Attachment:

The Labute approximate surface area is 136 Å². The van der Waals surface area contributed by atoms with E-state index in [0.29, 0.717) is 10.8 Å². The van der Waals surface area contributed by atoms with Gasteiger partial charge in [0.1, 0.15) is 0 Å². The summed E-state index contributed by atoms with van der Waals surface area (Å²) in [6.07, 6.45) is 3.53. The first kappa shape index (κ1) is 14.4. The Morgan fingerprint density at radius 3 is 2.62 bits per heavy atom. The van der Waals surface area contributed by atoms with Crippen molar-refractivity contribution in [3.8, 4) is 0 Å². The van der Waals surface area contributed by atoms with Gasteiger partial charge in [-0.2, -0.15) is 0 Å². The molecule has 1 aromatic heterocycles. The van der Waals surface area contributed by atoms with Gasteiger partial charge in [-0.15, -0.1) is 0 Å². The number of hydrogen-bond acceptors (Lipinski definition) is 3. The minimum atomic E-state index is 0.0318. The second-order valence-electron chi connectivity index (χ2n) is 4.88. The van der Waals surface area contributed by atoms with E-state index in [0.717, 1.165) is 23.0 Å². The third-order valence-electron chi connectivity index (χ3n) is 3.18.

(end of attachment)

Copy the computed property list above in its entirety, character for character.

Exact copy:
The Labute approximate surface area is 136 Å². The van der Waals surface area contributed by atoms with E-state index in [0.29, 0.717) is 10.8 Å². The van der Waals surface area contributed by atoms with Gasteiger partial charge in [0.1, 0.15) is 0 Å². The summed E-state index contributed by atoms with van der Waals surface area (Å²) in [6.07, 6.45) is 3.53. The first kappa shape index (κ1) is 14.4. The Morgan fingerprint density at radius 3 is 2.62 bits per heavy atom. The van der Waals surface area contributed by atoms with Crippen molar-refractivity contribution in [3.8, 4) is 0 Å². The van der Waals surface area contributed by atoms with Gasteiger partial charge in [-0.2, -0.15) is 0 Å². The molecule has 1 aromatic heterocycles. The van der Waals surface area contributed by atoms with Gasteiger partial charge in [-0.15, -0.1) is 0 Å². The number of hydrogen-bond acceptors (Lipinski definition) is 3. The minimum atomic E-state index is 0.0318. The second-order valence-electron chi connectivity index (χ2n) is 4.88. The van der Waals surface area contributed by atoms with E-state index in [0.717, 1.165) is 23.0 Å². The third-order valence-electron chi connectivity index (χ3n) is 3.18.